The petitioner asked to deduct business expenses for the dispensary. While a marijuana dispensary can deduct Cost of Good Sold, it cannot deduct business expenses; Section 280E of the Tax Code prohibits business expenses for any business trafficking in a controlled substance. Marijuana is a federally controlled substance. Just one month ago the 9th Circuit Court of Appeals upheld the Tax Court on this issue.

But even if the petitioner could deduct expenses, there’s the problem of substantiation.

Where a taxpayer reports a business expense but cannot fully substantiate it, the Court generally may approximate the allowable amount. However, we may do so only when the taxpayer provides evidence sufficient to establish a rational basis upon which an estimate can be made.

Here, petitioner intentionally and routinely destroyed most documents pertaining to the operation of both dispensaries. Petitioner was able to recover and produce some records; however, those records do not reconcile with the categories or amounts reported on petitioner’s tax return. Petitioner is not entitled to deduct the Schedule C expenses because they are unsubstantiated. [citations omitted]

The Court then disallows the expenses a second time based on Section 280E.

Next, there was the matter of a raid by the Drug Enforcement Administration (DEA). The DEA in early 2007 executed a search warrant and seize marijuana and other items that the petitioner valued at $600,000. He wanted to include them in Cost of Goods Sold, or take a casualty loss on the seized marijuana.

Because of his complete failure to substantiate the value of the seized marijuana, petitioner is not entitled to claim $600,000 as part of his Schedule C COGS. Additionally, if petitioner had provided substantiation, the seized marijuana would still not be allowable as COGS because the marijuana was confiscated and not sold.

In general, section 165(a) allows a deduction for any loss sustained during the taxable year and not compensated for by insurance or otherwise. Sec. 165(a). However, section 280E provides that no deduction or credit (including a deduction pursuant to section 165) shall be allowed for any amount paid or incurred in connection with trafficking in a controlled substance. Therefore, petitioner is not entitled to a section 165 loss deduction for the marijuana seized by the DEA.

All-in-all, it was not a good day at Tax Court for the petitioner, especially after the accuracy-related penalty was upheld.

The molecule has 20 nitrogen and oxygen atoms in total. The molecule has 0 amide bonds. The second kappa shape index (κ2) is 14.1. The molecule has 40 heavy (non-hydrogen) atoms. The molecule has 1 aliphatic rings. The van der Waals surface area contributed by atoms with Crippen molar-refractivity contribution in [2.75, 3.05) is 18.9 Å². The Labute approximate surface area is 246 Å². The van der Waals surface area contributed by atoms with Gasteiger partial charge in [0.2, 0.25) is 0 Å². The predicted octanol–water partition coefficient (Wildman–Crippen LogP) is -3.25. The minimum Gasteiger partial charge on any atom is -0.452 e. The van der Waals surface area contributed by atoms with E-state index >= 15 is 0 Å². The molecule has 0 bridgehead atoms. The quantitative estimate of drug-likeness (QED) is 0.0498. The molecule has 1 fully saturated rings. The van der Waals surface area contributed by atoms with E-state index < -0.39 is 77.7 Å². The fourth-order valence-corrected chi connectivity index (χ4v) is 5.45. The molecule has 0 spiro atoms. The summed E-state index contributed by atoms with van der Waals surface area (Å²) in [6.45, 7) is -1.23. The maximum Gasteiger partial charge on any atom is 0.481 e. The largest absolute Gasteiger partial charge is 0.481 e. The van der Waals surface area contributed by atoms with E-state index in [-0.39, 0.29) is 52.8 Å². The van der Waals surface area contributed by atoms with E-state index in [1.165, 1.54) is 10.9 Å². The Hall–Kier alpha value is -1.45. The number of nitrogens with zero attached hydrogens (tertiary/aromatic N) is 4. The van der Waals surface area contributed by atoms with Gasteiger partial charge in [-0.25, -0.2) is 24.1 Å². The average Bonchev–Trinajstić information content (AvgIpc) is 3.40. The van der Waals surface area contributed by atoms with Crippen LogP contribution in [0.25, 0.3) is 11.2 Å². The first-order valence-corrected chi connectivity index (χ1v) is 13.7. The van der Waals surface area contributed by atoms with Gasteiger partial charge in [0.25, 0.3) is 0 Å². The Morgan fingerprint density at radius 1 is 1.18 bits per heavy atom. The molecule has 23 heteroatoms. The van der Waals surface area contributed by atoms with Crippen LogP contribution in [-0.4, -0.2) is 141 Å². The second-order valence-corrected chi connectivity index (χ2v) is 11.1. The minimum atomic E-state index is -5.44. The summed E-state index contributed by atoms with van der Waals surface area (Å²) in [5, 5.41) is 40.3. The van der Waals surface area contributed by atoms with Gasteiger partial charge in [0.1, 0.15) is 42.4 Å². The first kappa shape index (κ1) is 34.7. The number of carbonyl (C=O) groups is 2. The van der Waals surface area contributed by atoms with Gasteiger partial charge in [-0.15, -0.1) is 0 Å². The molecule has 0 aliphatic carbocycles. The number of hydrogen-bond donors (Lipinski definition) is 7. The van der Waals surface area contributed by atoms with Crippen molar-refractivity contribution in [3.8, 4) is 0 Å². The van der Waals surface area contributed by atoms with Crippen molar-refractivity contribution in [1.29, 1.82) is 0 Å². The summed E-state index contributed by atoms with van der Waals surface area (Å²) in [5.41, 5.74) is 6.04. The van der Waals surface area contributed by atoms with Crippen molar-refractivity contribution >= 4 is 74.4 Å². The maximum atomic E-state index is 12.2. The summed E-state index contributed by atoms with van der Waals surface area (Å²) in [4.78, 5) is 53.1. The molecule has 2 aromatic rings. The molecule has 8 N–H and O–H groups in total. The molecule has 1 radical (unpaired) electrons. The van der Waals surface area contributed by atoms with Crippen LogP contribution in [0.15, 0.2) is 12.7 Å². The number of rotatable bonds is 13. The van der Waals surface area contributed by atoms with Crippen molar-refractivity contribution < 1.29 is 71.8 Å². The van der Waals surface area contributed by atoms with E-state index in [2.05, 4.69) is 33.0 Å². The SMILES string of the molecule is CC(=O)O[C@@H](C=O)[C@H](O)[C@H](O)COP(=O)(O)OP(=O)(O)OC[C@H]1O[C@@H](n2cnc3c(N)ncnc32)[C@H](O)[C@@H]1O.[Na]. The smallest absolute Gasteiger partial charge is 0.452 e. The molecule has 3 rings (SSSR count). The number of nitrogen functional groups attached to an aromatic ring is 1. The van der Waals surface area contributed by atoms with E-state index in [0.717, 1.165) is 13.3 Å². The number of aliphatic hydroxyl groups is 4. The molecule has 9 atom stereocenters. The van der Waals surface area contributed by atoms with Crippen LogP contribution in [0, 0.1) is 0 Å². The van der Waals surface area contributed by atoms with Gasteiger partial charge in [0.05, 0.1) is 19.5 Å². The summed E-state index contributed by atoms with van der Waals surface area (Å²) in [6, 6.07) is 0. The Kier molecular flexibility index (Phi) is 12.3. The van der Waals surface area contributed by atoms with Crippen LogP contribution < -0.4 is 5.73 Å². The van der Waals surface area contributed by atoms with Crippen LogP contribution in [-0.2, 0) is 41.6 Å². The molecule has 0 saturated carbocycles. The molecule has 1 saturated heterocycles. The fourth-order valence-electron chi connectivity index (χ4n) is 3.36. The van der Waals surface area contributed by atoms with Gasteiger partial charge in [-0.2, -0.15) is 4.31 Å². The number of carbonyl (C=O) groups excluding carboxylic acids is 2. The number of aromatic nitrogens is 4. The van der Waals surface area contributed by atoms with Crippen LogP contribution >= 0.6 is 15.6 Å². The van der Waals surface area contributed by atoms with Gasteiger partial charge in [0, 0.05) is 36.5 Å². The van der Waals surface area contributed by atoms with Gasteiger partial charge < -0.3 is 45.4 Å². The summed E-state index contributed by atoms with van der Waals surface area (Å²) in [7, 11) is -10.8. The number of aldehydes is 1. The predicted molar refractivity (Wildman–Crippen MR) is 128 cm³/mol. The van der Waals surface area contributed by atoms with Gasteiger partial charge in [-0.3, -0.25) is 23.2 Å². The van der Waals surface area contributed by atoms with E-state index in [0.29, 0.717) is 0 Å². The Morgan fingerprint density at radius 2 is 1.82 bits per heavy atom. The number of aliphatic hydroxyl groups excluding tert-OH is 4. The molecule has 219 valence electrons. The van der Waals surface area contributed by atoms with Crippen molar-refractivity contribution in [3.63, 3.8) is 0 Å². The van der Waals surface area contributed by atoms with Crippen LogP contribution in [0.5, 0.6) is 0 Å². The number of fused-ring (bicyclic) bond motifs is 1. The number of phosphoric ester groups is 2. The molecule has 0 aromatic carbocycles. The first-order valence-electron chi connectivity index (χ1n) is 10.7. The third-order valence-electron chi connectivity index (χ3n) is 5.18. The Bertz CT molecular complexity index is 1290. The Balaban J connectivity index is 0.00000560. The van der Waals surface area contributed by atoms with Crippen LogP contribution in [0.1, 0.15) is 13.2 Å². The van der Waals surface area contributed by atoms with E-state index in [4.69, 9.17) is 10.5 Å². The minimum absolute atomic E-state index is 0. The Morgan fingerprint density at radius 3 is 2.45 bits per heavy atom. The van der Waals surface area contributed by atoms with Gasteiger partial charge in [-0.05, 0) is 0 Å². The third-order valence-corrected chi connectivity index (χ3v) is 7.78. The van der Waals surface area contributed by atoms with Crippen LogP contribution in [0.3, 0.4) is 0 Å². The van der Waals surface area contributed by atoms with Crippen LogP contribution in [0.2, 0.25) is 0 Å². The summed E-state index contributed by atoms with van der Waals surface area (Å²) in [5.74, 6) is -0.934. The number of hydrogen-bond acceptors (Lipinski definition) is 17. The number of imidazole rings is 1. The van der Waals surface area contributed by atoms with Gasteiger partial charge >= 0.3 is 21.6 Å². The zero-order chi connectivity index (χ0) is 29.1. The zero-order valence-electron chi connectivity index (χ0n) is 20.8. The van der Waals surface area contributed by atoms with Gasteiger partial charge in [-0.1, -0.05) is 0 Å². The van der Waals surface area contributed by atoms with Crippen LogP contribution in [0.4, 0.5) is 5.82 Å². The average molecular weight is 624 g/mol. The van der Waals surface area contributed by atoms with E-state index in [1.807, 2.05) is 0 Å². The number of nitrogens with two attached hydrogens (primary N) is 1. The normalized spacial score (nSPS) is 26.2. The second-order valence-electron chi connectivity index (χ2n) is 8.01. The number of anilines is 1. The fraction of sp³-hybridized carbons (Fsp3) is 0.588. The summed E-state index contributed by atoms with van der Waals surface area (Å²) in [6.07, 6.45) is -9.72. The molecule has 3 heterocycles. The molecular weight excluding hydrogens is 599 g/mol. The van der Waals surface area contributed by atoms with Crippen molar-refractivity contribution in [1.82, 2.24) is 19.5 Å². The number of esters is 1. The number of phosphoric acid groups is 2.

CASE: Beck v. Commissioner, T.C. Memo 2015-149

Where There’s Smoke…

Sunday, July 12th, 2015

Martin Olive operates “The Vapor Room,” a medical marijuana dispensary in San Francisco. His business, a sole proprietorship, was audited by the IRS for 2004 and 2005. He lost. He took that case to Tax Court. Back in August 2012 he lost (Olive v. Commissioner, 139 T.C. No. 2). He appealed that decision to the Ninth Circuit Court of Appeals. On Thursday the Ninth Circuit agreed with the Tax Court.

The issue in this case was 26 U.S.C. § 280E. That section of law prohibits a taxpayer from deducting any expenses (but not Cost of Goods Sold) related to a trade or business of trafficking in a controlled substance prohibited by Federal law. Marijuana–which may be legal under state law–is decidedly a controlled substance under Federal law.

The first argument of Mr. Olive was that he had multiple lines of businesses. The Court disagreed.

An analogy may help to illustrate the difference between the Vapor Room and the business at issue in CHAMP. Bookstore A sells books. It also provides some complimentary amenities: Patrons can sit in comfortable seating areas while considering whether to buy a book; they can drink coffee or tea and eat cookies, all of which the bookstore offers at no charge; they can obtain advice from the staff about new authors, book clubs, community events, and the like; they can bring their children to a weekend story time or an after-school reading circle. The “trade or business” of Bookstore A “consists of” selling books. Its many amenities do not alter that conclusion; presumably, the owner hopes to attract buyers of books by creating an alluring atmosphere. By contrast, Bookstore B sells books but also sells coffee and pastries, which customers can consume in a cafe-like seating area. Bookstore B has two “trade[s] or business[es],” one of which “consists of” selling books and the other of which “consists of” selling food and beverages.

Mr. Olive also argued that congressional intent and public policy should have § 280E not apply to medical marijuana.

Application of the statute does not depend on the illegality of marijuana sales under state law; the only question Congress allows us to ask is whether marijuana is a controlled substance “prohibited by Federal law.” I.R.C. § 280E. If Congress now thinks that the policy embodied in § 280E is unwise as applied to medical marijuana sold in conformance with state law, it can change the statute. We may not.

What this means for marijuana distributors and sellers is that they can deduct their Cost of Goods Sold but that they cannot deduct business expenses on their federal tax returns. It is likely, though, that on many state tax returns those business expenses will be deductible; after all, the business is selling a legal product on the state level. (This will likely depend on both the legality of marijuana under state law and the degree of conformity between the state and federal tax law in that state.)